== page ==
Parameterized stories, like archives of disparate texts, require semantic segmentation and strategies of juxtaposition to allow us to focus our attention appropriately. These strategies can be present in linear media. For example, in Rosencrantz and Guildenstern Are Dead, the playwright Tom Stoppard gives us signposts, such as a snippet of a famous soliloquy, to let us know where we are in the canonical text of Shakespeare’s Hamlet while we watch the parallel story told from the viewpoint of Hamlet’s foolish school friends whose unimportant offstage deaths in the original play gains poignancy and existentialist weight in the twentieth-century retelling.
Since digital environments are participatory, juxtaposition can be interactive; the viewer can choose which item to place next to another or which sequence to follow in viewing a narrative. It is the author’s job to present meaningful possibilities, to create opportunities for revealing juxtapositions that are initiated by the viewer.
The design challenges in this emerging, experimental form are similar to those underlying the more practical tasks of film study: how do we keep users aware of the context of each segment as well as focusing them on the immediate juxtaposition? How do we segment temporal media so that we can create juxtapositions that help us to grasp something that was out of our cognitive reach in traditional media? How do we allow scholars to build upon one another’s reasoning by bringing relevant information together in clearest juxtapositions? Since humanistic knowledge is concerned with contextualized, ambiguous verbal and visual artifacts more often than it is with logical datasets, we need our own genres of representation. They will be of use to other disciplines as well, however, since commentary on temporal media, argumentation by citation across media, close analysis of visual objects, and more complex narrative forms will serve analytical discourse in general. When we think of cyberinfrastructure we have to include these discourse and media analysis tools as well as the number crunchers, optical cables, and compression algorithms. Because media serve to focus our common attention in productive ways, we must exploit all the affordances of this new medium of representation, to improve the depth, breadth, and commonality of our focus. Inventing the devices that provide the technical underpinnings for a new medium is often ascribed to a single person like Gutenberg or a single moment like the display of the first film by the Lumiere brothers in December 1895. But the invention of a genre, like the movie, is a process of collective discovery usually without such clear moments of demarcation. The necessary ingredients for a humanities-friendly cyberinfrastructure will be clearer looking backwards than they are looking forwards. They will be hastened, however, by approaching the task of designing humanities projects as a collective project of genre-creation.
Distributed under a Creative Commons Attribution-ShareAlike 3.0 Unported License.
 G. C. Bowker and S. L. Star, Sorting Things Out: Classification and its Consequences (Cambridge: MIT Press, 1999).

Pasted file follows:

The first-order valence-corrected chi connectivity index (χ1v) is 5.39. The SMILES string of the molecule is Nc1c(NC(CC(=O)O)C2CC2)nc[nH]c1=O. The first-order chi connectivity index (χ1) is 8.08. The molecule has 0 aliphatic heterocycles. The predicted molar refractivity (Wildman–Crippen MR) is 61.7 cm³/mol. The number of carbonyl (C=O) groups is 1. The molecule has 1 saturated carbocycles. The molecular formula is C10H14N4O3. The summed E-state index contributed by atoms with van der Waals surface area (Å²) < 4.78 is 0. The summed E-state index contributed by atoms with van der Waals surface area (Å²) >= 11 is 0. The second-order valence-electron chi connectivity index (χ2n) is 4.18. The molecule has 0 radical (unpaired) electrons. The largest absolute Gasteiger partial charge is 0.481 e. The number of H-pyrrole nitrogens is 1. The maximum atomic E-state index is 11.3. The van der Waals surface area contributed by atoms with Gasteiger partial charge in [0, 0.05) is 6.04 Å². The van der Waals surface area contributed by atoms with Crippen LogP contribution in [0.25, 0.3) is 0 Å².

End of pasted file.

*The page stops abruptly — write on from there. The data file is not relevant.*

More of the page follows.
Inventing the Medium is the name of a manuscript textbook I am writing under contract to MIT Press. Some of the following argument derives from that work in progress.
 S. Shapin, S. Schaffer, et al., Leviathan and the Air-Pump: Hobbes, Boyle, and the Experimental Life(Princeton: Princeton University Press, 1985).
 E. Svenonius, The Intellectual Foundation of Information Organization (Cambridge: MIT Press, 2001).
 M. Tomasello, The Cultural Origins of Human Cognition, (Cambridge: Harvard University Press, 2001); J. H. Murray, “Toward a Cultural Theory of Gaming: Digital Games and Co-evolution of Media, Mind and Culture,” Popular Communication 4, no. 3 (2006).
 J. H. Murray, Hamlet on the Holodeck: The Future of Narrative in Cyberspace (New York: Simon & Schuster/Free Press, 1997).
 S. Papert, Mindstorms: Children, Computers, and Powerful Ideas (New York: Basic Books, 1999).
 Tim Berners-Lee, J. Hendler, et al. “The Semantic Web,” Scientific American (May 2001); T. Berners-Lee, N. Shadbolt, et al., “The Semantic Web Revisited,” IEEE Intelligent Systems 21, no. 3 (2006), 96-101.
 T. Memmott, Lexia to Perplexia (2000), http://tracearchive.ntu.ac.uk:80/newmedia/lexia/.
 N. K. Hayles, Writing Machines (Cambridge: MIT Press, 2002), 49.
 G. Landow, Hypertext 2.0. (Baltimore: Johns Hopkins University Press, 1997).
 E. J. Aarseth, Cybertext: Perspectives on Ergodic Literature (Baltimore: Johns Hopkins University Press, 1997); K. Salen and E. Zimmerman, Rules of Play: Game Design Fundamentals (Cambridge: MIT Press, 2003); T. Fullerton, C. Swain, et al., Game Design Workshop: Designing, Prototyping, and Playtesting Games (New York & Lawrence: CMP Books, 2004); I. Bogost, Unit Operations: An Approach to Videogame Criticism (Cambridge: MIT Press, 2006); I. Bogost, Persuasive Games: The Expressive Power of Videogames (Cambridge: MIT Press, 2007).
 J. Murray, “Here’s Looking at Casablanca,” Humanities 26, no. 5 (2005), 16-23,http://neh.gov/news/humanities/2005-09/casablanca.html. The Casablanca Digital Critical Edition Projectis an NEH-funded collaboration, designed by the author and Nick DeMartino of the American Film Institute (AFI), between the AFI, Warner Home Video, and Georgia Tech.